3. (C) Israeli DCM Yoed Magen told us on March 14th that the Israeli Prime Minister's office tried to contact the Indian PMO to discuss the victory of Hamas after the January election but got ""no response."" Israeli NSA Maj. Gen. (Retd.) Giora Eiland, visiting India January 31-February 2, raised the issue with his interlocutors, including Indian NSA Narayanan and GOI Middle East Envoy C. Gharekhan. Gharekhan was silent on the Quartet statement during the first meeting, Magen reported, but the next day, after an Egyptian statement of support, Gharekhan stated that the GOI did not oppose the Quartet demands and would not expect Israel to negotiate with a group whose objective was to destroy Israel. Magen added that India would be unlikely publicly to endorse any demands on the Palestinian Authority by Israel because it would
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indicate political closeness with Israel.
BUSINESS AS USUAL WITH ISRAEL
4. (C) Despite Hamas however, the practical relationship between Israel and India continues to progress smoothly. Magen emphasized that commercial, agriculture and defense links between India and Israel were very positive. Nevertheless ""there exists a distinct gap between India's commercial and political strategies"". India and Israel plan to negotiate a preferential trade agreement starting April 2006. According to media reports on March 30, India and Israel have also agreed to hold their first joint military exercise. This exercise in India will provide Israel with access to huge air space for combat exercise. This exercise when it happens, would mark a major uptick in the public profile of the Israel-India military relationship.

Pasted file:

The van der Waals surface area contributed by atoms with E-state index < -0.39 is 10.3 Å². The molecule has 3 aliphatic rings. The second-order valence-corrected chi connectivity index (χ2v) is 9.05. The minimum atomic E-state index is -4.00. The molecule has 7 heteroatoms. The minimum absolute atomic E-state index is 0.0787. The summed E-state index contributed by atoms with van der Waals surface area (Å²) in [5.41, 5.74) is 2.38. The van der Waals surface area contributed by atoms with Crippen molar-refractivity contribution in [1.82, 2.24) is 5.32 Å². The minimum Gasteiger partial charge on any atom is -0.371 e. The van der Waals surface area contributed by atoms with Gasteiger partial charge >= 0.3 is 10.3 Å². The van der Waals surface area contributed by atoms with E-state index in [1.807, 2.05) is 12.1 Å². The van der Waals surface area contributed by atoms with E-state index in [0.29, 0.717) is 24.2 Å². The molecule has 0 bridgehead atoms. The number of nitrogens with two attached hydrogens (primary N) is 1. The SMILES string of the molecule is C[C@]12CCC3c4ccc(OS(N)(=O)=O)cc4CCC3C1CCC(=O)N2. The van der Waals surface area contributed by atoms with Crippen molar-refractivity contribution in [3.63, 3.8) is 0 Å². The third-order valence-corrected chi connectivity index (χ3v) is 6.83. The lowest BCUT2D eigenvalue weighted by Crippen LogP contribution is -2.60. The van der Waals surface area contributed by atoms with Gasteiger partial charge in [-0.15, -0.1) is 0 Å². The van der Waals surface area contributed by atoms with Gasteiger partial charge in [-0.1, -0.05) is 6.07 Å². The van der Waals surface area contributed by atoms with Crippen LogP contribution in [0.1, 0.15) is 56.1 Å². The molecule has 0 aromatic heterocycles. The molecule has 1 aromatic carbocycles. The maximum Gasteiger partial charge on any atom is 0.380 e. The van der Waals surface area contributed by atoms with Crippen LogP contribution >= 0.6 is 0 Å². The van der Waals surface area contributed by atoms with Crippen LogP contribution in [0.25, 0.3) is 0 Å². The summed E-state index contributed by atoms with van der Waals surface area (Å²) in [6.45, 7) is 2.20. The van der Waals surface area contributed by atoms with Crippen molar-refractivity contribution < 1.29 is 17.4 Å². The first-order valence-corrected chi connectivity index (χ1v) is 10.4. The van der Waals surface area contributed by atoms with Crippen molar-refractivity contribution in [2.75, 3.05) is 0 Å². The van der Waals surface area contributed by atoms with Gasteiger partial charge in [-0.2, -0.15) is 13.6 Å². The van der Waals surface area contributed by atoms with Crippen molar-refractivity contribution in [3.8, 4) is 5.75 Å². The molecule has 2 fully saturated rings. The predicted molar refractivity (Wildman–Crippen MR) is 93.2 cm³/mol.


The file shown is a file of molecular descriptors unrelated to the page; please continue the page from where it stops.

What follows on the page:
HAMAS SEES AN OPENING
5. (C) Speaking with PolCouns on March 17, special envoy Gharekhan underlined that he had made no decisions about when next to travel to the Palestinian territories. US concerns ""will be a factor in my timing,"" Gharekhan added. Indian Minister of State for External Affairs, E. Ahamed finally provided a high-level (and unhelpful) GOI response to the Palestinian elections, telling media on March 26, ""What was Likud before it came to power in Israel, Hamas is no different (sic)."" He added that the reluctance of Israel to hand over territories was proving to be a ""huge stumbling block"" on the road towards peace. Israeli Ambassador David Danieli briefed the DCM on March 27 regarding Israel's frustration with the GOI's blandishments on talking to Hamas. Israel believed that such a dialogue would be ""counterproductive,"" because it would ""ease pressure on Hamas to moderate its position."" The Israeli government had raised the issue with Additional Secretary (International Organizations) K.C. Singh, but Ambassador Danieli reported that he was in ""listening mode"" only. Hamas sees opportunity in India's waffling. Indian media on March 30 reported remarks made by Palestinian Authority Prime Minister Ismail Haniyeh urging India to play an active role in the Middle East peace process since ""India has been one of the leaders of the Non-Aligned Movement and has a sound recording of upholding democratic principles"". Press reports also stated that he thanked India for its steadfast support for the Palestinian cause.
ACADEMICS SPLIT ON NEW DELHI'S NEXT MOVE
6. (C) Professor A.K. Pasha, Chairperson at the Center for West Asian and African studies at Jawaharlal Nehru University (JNU) told PolOff on March 20 that India still sees ""a ray of hope that Hamas would moderate its radical views."" He speculated that if Israel undertook military action it would